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Jackson Team Grills Accuser's Mom

Court sketch of the mother of Michael Jackson's teen accuser
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The mother of Michael Jackson's young accuser was barraged with questions and insinuations on the witness stand Friday as the singer's attorney tried to portray her as a con artist and forced her to admit she had lied under oath twice in an unrelated case.

Attorney Thomas Mesereau Jr.'s biting cross-examination and the witness's long-winded answers that often strayed from the subject prompted Judge Rodney S. Melville to admonish both sides.

"It's a very tense relationship between them," courtroom observer tells CBS News.

"It's as nasty and contentious and theatrical a cross examination as you will ever see, pitting a bulldog defense attorney and a whacky witness fighting over key issues in a criminal case," reports CBS News Legal Analyst Andrew Cohen. "If it weren't happening for real, and if you saw it on television or heard it on the radio, you would swear that Hollywood had overdone it."

Mesereau, attempting to shatter the mother's credibility, focused many of his questions on the woman's lawsuit against a department store. The family received more than $150,000 in 2001 after alleging they were roughed up by JC Penney security guards.

Mesereau noted that in a sworn statement, the woman said she had never been abused by her husband at the time — an important issue, because her alleged injuries may have been caused by such violence.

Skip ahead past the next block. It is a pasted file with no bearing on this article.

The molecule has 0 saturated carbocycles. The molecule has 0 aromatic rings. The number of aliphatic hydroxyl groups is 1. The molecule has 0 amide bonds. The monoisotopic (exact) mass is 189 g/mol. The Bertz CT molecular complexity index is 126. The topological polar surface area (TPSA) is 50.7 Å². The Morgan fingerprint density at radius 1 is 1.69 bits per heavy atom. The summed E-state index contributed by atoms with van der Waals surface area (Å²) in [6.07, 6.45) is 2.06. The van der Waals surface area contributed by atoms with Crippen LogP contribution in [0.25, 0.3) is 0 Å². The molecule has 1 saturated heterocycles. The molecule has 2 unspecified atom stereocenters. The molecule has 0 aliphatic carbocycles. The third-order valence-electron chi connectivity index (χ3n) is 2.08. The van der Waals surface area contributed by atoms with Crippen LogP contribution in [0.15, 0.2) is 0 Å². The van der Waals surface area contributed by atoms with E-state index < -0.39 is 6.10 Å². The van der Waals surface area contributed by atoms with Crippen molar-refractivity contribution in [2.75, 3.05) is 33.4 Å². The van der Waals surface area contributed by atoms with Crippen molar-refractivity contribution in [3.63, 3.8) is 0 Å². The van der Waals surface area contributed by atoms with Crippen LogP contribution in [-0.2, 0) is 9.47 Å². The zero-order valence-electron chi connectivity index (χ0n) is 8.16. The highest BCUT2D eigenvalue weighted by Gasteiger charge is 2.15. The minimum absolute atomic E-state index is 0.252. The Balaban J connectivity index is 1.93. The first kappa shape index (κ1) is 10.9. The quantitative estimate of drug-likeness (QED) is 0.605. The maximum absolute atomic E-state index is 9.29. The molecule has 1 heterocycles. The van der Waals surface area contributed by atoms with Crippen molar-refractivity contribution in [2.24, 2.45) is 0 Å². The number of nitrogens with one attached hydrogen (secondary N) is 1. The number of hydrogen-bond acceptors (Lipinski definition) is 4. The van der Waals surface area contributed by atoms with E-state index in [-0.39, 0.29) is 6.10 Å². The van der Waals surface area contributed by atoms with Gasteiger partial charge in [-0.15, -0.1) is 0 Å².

"You were not telling the truth under oath when you made those statements," Mesereau said.

The woman eventually responded, "This is correct," but explained that she lied because she was embarrassed about the abuse.

She also acknowledged being untruthful when she said in the lawsuit that her husband was honest.

Earlier, the witness testified about her performance on a videotaped interview in which she praised Jackson, saying she is a "poor actress." Mesereau fired back: "I think you're a good one."

The judge chastised Mesereau for the remark and told the woman to refrain from delivering long answers unrelated to attorneys' questions, telling her, "It's as much your fault."

Cross-examination of the witness is expected to continue when court resumes Monday.

"We know that jurors tend to believe witnesses more when they like them. And it's hard to see a scenario here where these jurors like this witness," reports Cohen. "She's playing to them in a way that is so obvious and dramatic and contrived that they may be tuning her out.

"That's doesn't guarantee an acquittal for Jackson, but it certainly doesn't hurt."

Cross-examination of the witness is expected to continue when court resumes Monday.

Jackson, 46, is accused of molesting a 13-year-old former cancer patient, plying the boy with alcohol, and holding his family captive at his Neverland ranch and elsewhere in February and March 2003 to get them to help rebut a damaging documentary.

Jackson's lawyers have suggested that the child-molestation charges were concocted by the boy's mother in an attempt to shake down Jackson for money.

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